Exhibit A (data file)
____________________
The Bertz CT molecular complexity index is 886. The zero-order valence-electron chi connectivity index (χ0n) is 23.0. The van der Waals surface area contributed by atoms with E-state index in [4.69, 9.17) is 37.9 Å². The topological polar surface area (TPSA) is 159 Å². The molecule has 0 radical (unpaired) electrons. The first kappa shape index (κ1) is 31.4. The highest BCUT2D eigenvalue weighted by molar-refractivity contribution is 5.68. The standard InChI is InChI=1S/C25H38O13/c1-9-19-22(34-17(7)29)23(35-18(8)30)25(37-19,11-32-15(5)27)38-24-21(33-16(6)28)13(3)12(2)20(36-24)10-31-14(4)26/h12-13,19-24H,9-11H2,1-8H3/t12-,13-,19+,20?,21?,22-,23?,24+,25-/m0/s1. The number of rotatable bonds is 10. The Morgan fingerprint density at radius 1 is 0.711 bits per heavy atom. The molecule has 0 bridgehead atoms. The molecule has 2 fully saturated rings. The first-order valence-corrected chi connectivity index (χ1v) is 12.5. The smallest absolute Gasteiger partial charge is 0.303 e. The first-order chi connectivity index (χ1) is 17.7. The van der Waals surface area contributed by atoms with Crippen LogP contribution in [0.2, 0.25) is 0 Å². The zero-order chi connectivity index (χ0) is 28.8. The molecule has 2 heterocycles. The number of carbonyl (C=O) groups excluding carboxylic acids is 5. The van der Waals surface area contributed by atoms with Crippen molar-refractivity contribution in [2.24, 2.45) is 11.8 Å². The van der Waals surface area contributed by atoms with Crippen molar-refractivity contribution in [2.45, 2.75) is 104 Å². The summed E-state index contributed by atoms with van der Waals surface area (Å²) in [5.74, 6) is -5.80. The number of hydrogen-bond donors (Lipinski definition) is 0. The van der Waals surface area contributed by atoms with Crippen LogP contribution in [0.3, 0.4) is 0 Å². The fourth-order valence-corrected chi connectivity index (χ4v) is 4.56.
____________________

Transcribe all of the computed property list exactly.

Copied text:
The Bertz CT molecular complexity index is 886. The zero-order valence-electron chi connectivity index (χ0n) is 23.0. The van der Waals surface area contributed by atoms with E-state index in [4.69, 9.17) is 37.9 Å². The topological polar surface area (TPSA) is 159 Å². The molecule has 0 radical (unpaired) electrons. The first kappa shape index (κ1) is 31.4. The highest BCUT2D eigenvalue weighted by molar-refractivity contribution is 5.68. The standard InChI is InChI=1S/C25H38O13/c1-9-19-22(34-17(7)29)23(35-18(8)30)25(37-19,11-32-15(5)27)38-24-21(33-16(6)28)13(3)12(2)20(36-24)10-31-14(4)26/h12-13,19-24H,9-11H2,1-8H3/t12-,13-,19+,20?,21?,22-,23?,24+,25-/m0/s1. The number of rotatable bonds is 10. The Morgan fingerprint density at radius 1 is 0.711 bits per heavy atom. The molecule has 0 bridgehead atoms. The molecule has 2 fully saturated rings. The first-order valence-corrected chi connectivity index (χ1v) is 12.5. The smallest absolute Gasteiger partial charge is 0.303 e. The first-order chi connectivity index (χ1) is 17.7. The van der Waals surface area contributed by atoms with Crippen LogP contribution in [0.2, 0.25) is 0 Å². The zero-order chi connectivity index (χ0) is 28.8. The molecule has 2 heterocycles. The number of carbonyl (C=O) groups excluding carboxylic acids is 5. The van der Waals surface area contributed by atoms with Crippen molar-refractivity contribution in [2.24, 2.45) is 11.8 Å². The van der Waals surface area contributed by atoms with Crippen molar-refractivity contribution in [2.45, 2.75) is 104 Å². The summed E-state index contributed by atoms with van der Waals surface area (Å²) in [5.74, 6) is -5.80. The number of hydrogen-bond donors (Lipinski definition) is 0. The van der Waals surface area contributed by atoms with Crippen LogP contribution in [0.3, 0.4) is 0 Å². The fourth-order valence-corrected chi connectivity index (χ4v) is 4.56.